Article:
Updated: Nov 20, 2019
Knee injuries can sideline any athlete at the blink of an eye. In this blog, we discuss quickly discuss PEP programs to help reduce risk of injuries while simultaneous improving our performance.
Here I have a client completing a portion of my Knee PEP program. She is a former collegiate athlete who continues to participate in Lacrosse and Ice Hockey club teams. She was struggling to participate fully post knee injury a year ago but made great strides after beginning my program. She returns now after a few months off in preparation for her next Lacrosse season.
Research has shown there is an increased risk athletes participating in sports such as basketball, football, soccer, or lacrosse. Those chances are even greater in female athletes due to:
Quad Dominance - This occurs when there is an over utilization of anterior chain (quadriceps) rather than balance with posterior chain (e.g. hamstrings, glutes). Often presents with greater knee flexion and decreased hip flexion during squatting motions.
Leg Dominance - Due to preference of one leg, an athlete will often weight-shift and place greater strain on one leg than the other.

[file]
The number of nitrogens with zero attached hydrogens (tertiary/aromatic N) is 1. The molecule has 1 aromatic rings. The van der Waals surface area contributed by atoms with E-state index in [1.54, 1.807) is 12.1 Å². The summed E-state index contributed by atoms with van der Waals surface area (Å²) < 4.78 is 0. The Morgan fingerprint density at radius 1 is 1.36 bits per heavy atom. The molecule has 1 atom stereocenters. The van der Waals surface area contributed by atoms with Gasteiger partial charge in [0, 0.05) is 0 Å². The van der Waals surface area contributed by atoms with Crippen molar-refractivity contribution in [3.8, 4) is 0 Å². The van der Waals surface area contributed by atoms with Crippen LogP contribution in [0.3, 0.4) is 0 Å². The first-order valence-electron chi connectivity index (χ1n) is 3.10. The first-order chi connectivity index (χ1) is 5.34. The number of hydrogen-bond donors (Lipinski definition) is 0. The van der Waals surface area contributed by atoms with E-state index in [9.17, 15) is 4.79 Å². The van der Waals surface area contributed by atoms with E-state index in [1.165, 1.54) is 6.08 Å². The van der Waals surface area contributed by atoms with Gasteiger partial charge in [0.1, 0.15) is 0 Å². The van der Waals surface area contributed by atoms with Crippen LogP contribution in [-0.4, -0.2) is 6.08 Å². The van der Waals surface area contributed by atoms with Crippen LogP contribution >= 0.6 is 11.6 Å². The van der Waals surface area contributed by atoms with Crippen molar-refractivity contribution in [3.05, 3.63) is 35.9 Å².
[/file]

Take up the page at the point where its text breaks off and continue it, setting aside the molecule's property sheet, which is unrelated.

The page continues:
Ligament Dominance - over-reliance on static ligamentous stabilization rather than dynamic muscular stabilization.
Poor core stabilization - can be due to both poor strength or activation providing weak foundation for movements. Besides your abdominals other core musculature often ignored include: pelvic floor, diaphragm, multifidus, erector spinae, etc.
Current research supports integration of PEP programs with findings that have shown reduced risk of injuries. While various PEP programs exist, the majority share similar characteristics. The should seek to make improvements not only in and athletes warm-up, strength and flexibility but also emphasize neuromuscular training. This addresses quality of movement, training the body to coordinate and properly sequence firing of muscles to ensure proper mechanics and optimize athletic performance.